No. 01 Civ. 5981 (LTS)(THK).

STARBUCKS CORPORATION, a Washington corporation; and STARBUCKS U.S. BRANDS INC., a California corporation, Plaintiffs, v. WOLFE'S BOROUGH COFFEE, INC., a New Hampshire corporation d/b/a BLACK BEAR MICRO ROASTERY, Defendant.

United States District Court, S.D. New York.
December 23, 2011.

FULBRIGHT & JAWORSKI L.L.P., By: Mark N. Mutterperl, Esq. , Jessica S. Parise, Esq. , New York, NY, Attorneys for Plaintiffs.

SHEEHAN PHINNEY BASS, & GREEN, P.A., By: Christopher Cole, Esq. , Manchester, NH, Attorneys for Defendant.



This action is now before the Court for resolution of the claims of Plaintiffs Starbucks Corporation and Starbucks U.S. Brands LLC (collectively "Plaintiff) against Defendant Wolfe's Borough Coffee, Inc., d/b/a Black Bear Micro Roastery ("Defendant" or "Black Bear") for injunctive relief, brought pursuant to the federal Trademark Dilution Act as amended, 15 U.S.C. §§ 1125(c)(1), (c)(2)(B) (the "FTDA"). The Court has jurisdiction pursuant to 28 U.S.C. §§ 1331, 1332(a) and 1338(a).


Soon after this Court issued its initial Opinion and Order addressing Plaintiffs claims, Starbucks Corp. v. Wolfe's Borough Coffee. Inc., No. 01 Civ. 5981(LTS)(THK), 2005 WL 3527126 (S.D.N.Y. Dec. 23, 2005) ("Starbucks I"). Congress passed the Trademark Dilution Revision Act of 2005 ("TDRA") amending the FTDA. The United States Court of Appeals for the Second Circuit vacated Starbucks I in light of the enactment of the TDRA. Starbucks Corp. v. Wolfe's Borough Coffee, Inc., 477 F.3d 765 (2d Cir. 2007) ("Starbucks II"). Having reconsidered Plaintiffs Lanham Act trademark dilution claim in light of the TDRA, the Court found that Plaintiff had failed to carry its burden of demonstrating its entitlement to relief on any of its federal and state trademark infringement, dilution and unfair competition claims and ordered that judgment be entered in Defendant's favor. Starbucks Corp. v. Wolfe's Borough Coffee, Inc., 559 F.Supp.2d 472 (S.D.N.Y. 2008) ("Starbucks III"). Plaintiff appealed.

On appeal, the Second Circuit affirmed Starbucks III with respect to Plaintiffs Lanham Act trademark infringement, state dilution and state unfair competition claims. Starbucks Corp. v. Wolfe's Borough Coffee. Inc., 588 F.3d 97, 101 (2d Cir. 2009) ("Starbucks IV"). The Second Circuit vacated the Court's judgment with respect to Plaintiffs federal trademark dilution claim, however, and remanded the case for further proceedings on Plaintiffs federal claim of dilution by blurring. Id. In so doing, the Second Circuit found inappropriate this Court's reliance on pre-TDRA Second Circuit decisions requiring a showing of substantial similarity in connection with federal trademark dilution claims, id. at 107, observed that this Court "may also have placed undue significance on the similarity factor in determining the likelihood of dilution in its alternative [dilution] analysis," id., and held that the absence of bad faith is not relevant to the TDRA analysis of intent to associate, id. at 109.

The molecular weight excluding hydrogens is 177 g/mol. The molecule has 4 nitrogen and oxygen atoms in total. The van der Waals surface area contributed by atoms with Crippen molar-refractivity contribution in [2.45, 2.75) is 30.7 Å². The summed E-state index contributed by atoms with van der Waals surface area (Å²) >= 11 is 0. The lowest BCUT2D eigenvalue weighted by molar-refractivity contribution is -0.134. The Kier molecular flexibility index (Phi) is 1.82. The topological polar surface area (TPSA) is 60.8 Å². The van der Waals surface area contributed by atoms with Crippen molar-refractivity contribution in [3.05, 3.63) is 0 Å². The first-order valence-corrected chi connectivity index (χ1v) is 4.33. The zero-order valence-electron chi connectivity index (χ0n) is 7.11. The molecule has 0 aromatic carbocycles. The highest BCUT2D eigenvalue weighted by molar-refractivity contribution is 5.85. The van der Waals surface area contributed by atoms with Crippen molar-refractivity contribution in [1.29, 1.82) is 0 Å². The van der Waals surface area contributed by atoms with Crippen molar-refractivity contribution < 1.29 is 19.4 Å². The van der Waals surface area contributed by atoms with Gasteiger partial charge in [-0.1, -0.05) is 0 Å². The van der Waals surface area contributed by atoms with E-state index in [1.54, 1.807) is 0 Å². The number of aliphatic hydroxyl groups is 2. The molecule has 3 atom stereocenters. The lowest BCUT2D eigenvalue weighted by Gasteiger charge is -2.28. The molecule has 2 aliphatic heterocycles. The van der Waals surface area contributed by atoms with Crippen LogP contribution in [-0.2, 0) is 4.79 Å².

The parties submitted additional briefs following the remand. The Court has considered thoroughly all of the parties' arguments and, for the following reasons, finds that Plaintiff has failed to carry its burden of demonstrating its entitlement to relief under the FTDA.

The Court's findings as to the material background facts of this matter, as required by Rule 52 of the Federal Rules of Civil Procedure, are detailed in Starbucks I.


The one remaining question on remand is whether Defendant's use of its "Mister Charbucks," "Mr. Charbucks" and "Charbucks Blend" marks (the "Charbucks Marks") for one of its blended coffee products is likely to dilute Plaintiffs "Starbucks" marks by blurring. The FTDA provides, in pertinent part, that

Subject to the principles of equity, the owner of a famous mark that is distinctive, inherently or through acquired distinctiveness, shall be entitled to an injunction against another person who, at any time after the owner's mark has become famous, commences use of a mark or trade name in commerce that is likely to cause dilution by blurring . . . of the famous mark, regardless of the presence or absence of actual or likely confusion, of competition, or of actual economic injury.